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Blood Red Wine from Slayer

Plus, a Eurythmics-Mollydooker collaboration, House Band eco-packaged wine for festivals and rock stars fete Jordan's 40th birthday

Posted: April 26, 2012

• Do you look for red wines that are “uncompromising and tough,” with an “undisputed attitude”? Have you been searching everywhere for a wine to drink while “headbanging,” preferably one that has spent “a couple of seasons in the abyss”? Oh, and, do you speak Swedish? If you've answered yes to all of those questions, you'll be happy to hear that the band Slayer, like heavy metal colleagues Whitesnake, Queensrÿche's Geoff Tate, Ratt and even the late Randy Rhoads, has entered the wine business. Their first offering, currently available only in Sweden, is a 2010 California Cabernet Sauvignon called Reign in Blood Red, priced at about $17. Despite the tone-deaf descriptors above, taken from the wine's promotional website, it also apparently has “a soft nose of dark berry fruits with oak and spicy nuances” and “juicy, smooth tannins.” Having just listened to a fine selection of Slayer's music, Unfiltered sincerely hopes the wine doesn't take any cues from their lyrics and “döda dig din sömn,” which is Swedish for “kill you in your sleep.”

Dave Stewart is best-known as the silent, male Eurythmic, though he's also artisan of the deliciously sharp synths on "Sweet Dreams (Are Made of This)" and "Here Comes the Rain Again," the former being the most inaccurately karaoked song Unfiltered can think of. Now he joins the band of musical wine folk, working with high-flying Australian winery Mollydooker on a limited, repackaged release of the estate's Carnival of Love Shiraz 2010 called The Ringmaster General. The label depicts a man in sunglasses with a top hat and guitar, presumably Stewart, but Slash of Guns N' Roses isn't a bad second guess, though G'n'R's stated wine preference is Night Train. The Ringmaster General retails for $175 and comes packaged with Stewart's latest album and a documentary about the making of both album and wine. The natural pairing might be a nice Roquefort, as a young Unfiltered can't have been the only one to sing it "Sweet dreams are made of cheese."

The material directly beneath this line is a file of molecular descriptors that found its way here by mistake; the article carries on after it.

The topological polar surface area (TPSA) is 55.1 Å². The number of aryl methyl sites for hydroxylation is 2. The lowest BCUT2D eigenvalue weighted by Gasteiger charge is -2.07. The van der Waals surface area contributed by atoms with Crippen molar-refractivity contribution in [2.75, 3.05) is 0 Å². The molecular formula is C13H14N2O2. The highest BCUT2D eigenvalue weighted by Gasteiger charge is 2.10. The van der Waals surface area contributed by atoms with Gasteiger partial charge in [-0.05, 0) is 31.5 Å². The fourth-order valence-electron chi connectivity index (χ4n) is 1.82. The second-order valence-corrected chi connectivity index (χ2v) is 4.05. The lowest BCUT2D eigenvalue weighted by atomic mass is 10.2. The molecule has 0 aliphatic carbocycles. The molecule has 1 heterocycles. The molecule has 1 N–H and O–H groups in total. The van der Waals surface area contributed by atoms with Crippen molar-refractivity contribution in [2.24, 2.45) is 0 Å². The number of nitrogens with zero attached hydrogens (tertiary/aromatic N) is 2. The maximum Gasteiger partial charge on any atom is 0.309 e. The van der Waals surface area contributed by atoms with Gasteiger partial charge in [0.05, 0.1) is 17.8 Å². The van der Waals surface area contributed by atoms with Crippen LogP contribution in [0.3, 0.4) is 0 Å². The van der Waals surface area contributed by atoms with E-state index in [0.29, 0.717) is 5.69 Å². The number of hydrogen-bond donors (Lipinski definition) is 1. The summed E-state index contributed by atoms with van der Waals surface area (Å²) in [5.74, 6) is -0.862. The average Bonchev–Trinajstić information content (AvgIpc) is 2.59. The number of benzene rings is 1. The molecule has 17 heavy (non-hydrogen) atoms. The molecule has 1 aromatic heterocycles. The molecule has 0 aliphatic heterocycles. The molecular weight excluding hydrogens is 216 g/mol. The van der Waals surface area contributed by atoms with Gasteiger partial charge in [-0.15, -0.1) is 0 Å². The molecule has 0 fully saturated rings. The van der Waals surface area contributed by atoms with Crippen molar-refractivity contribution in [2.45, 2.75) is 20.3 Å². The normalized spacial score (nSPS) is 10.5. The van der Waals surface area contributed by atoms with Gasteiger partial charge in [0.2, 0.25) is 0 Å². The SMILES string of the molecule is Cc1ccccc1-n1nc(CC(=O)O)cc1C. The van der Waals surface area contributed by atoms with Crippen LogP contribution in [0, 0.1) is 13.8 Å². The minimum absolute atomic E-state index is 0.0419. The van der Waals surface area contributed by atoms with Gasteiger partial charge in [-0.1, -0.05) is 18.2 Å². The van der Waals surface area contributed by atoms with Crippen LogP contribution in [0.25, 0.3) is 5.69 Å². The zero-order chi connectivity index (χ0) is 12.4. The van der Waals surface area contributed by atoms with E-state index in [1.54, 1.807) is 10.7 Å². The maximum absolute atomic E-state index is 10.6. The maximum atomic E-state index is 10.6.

• If you've ever wanted to go walking in Memphis, with your feet 10 feet off of Beale—and an open container of wine in hand—soon you'll be able to do it and feel good about it. Coming to the Beale Street Music Festival in May, fresh from appearances at Austin's SXSW, are California Chardonnay and Merlot in a portable 375ml pouch, courtesy of the recently launched House Band Wines brand. Wine in light, flexible pouches is being touted as a more environmental alternative to heavy glass bottles—the packaging only makes up about 6 percent of the volume—but it's mostly been seen in 1-liter sizes (such as those from ecoVino and Clif Family) for picnics, beach bashes and camping. Since glass isn't permitted at many outdoor festivals and music venues, the idea of House Band is to reduce their carbon footprint (only 22 pounds for a case of 24) and cut down on waste. Instead of sloshing about with cheap plastic cups, concert-goers can sip straight from a $5 pouch of vintage wine equal to two "HPs—heavy pours," quips winemaker Patrick Krutz (also of Sonoma’s boutique Krutz Family Cellars). A House Band pouch comes with a "born on" date, a resealable cap so you can toss it in your backpack and a punchhole so you can clip it to your festival lanyard and party hands-free. The sort-of-guitar-shaped, four-layer pouches—sourced from New Orleans-based Big Easy Brands' to-go packaging for frozen cocktails—can even hold up during the toughest mosh pit (if anyone were sipping Chardonnay in a mosh pit): "I'm 200 pounds and I can stand on a pouch and it will not bust,” claims Krutz. "We did all kinds of tests, even threw 'em up against a wall." As the wines go on sale this spring at various music events, the company plans to give back 2 percent of net sales to charities that support local musicians or youth music programs.